I remember during my first week's of college enjoying nothing better than eating a sausage with loads of onions, peppers and chili sauce from a mobile vendor outside the gates of my university. The food was outstanding, but so was the atmosphere. I didn't realize then that I was witnessing the future of food franchising.
Mobile food franchises like ZooHoo and FishTales have taken this grassroots eating concept and tried to spread it around America. Advertising Age has examined the rise of mobile eateries in a recent article. Their theory is that van-based based businesses owe a lot of their success to popular interest in new ethnic cuisine. They mention Korean, El Salvadorean and Thai food concepts, street food essentially, that are reaching new markets simply by driving to them.
They've allowed those flavors to more easily surface and spread through cities and allow more people to try them," Kazia Jankowski, associate culinary director at Sterling Rice Group, an agency that tracks restaurant and culinary trends, told AA. "They've allowed for those flavors to enter the mainstream via a different way and we're seeing those kinds of flavors make their way into more brick-and-mortar establishments."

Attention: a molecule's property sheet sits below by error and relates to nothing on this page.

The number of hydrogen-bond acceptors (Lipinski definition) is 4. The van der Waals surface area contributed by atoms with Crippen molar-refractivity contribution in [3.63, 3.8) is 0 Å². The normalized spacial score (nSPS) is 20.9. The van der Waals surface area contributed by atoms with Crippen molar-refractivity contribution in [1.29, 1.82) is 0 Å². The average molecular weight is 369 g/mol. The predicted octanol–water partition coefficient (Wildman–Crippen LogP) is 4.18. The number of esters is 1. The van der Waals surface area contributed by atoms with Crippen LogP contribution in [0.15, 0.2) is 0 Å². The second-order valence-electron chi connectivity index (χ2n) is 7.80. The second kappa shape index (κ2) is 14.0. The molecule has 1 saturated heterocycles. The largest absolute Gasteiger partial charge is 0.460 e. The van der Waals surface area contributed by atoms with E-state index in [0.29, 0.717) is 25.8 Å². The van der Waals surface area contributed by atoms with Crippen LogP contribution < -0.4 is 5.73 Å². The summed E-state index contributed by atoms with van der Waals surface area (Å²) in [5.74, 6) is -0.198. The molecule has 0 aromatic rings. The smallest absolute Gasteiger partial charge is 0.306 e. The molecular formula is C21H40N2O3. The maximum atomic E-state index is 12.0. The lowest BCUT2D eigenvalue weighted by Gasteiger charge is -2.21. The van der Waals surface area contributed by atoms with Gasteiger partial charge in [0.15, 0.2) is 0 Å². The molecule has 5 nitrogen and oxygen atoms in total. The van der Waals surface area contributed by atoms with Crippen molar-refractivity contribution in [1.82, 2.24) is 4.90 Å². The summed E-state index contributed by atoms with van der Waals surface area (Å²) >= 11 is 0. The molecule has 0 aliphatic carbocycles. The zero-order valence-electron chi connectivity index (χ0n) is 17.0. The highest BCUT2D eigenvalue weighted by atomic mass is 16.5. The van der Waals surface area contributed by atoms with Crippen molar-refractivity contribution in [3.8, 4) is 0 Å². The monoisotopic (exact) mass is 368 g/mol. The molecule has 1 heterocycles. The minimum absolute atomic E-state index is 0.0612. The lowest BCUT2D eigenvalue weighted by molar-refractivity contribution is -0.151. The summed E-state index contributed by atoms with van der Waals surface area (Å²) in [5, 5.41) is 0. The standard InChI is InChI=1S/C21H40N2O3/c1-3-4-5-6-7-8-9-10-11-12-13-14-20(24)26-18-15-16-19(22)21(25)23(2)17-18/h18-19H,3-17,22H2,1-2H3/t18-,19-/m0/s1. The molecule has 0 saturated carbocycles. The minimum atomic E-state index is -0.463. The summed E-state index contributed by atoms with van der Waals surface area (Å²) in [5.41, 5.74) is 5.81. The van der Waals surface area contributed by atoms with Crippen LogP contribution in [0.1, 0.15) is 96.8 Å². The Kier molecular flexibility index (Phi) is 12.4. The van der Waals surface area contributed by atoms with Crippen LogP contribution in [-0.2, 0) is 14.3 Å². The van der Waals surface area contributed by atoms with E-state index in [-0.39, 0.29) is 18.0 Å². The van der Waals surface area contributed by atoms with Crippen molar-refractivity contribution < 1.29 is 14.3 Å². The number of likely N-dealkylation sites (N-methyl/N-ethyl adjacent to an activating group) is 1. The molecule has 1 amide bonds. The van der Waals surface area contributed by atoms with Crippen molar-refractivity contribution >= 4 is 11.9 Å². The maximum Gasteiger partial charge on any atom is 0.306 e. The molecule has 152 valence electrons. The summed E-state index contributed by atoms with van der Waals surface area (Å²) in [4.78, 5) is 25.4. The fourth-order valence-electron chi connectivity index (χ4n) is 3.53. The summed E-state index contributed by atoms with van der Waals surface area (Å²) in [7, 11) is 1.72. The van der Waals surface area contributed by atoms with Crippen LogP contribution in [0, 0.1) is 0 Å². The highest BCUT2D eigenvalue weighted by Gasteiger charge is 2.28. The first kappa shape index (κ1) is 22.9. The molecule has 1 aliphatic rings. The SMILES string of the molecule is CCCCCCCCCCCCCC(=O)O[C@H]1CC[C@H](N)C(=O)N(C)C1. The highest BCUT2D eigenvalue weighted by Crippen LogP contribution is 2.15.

But even as traditional eateries look to embrace the spirit of mobile cuisine, many industry leaders from food franchising are expanding into the mobile market. Chipotle's launched a chain called Shop House, and there's an interesting concept on the way called 100 Montaditos.
This article suggests that in this struggling economy, mobile food franchises are the best course for entrepreneurs looking to get an edge on the competition.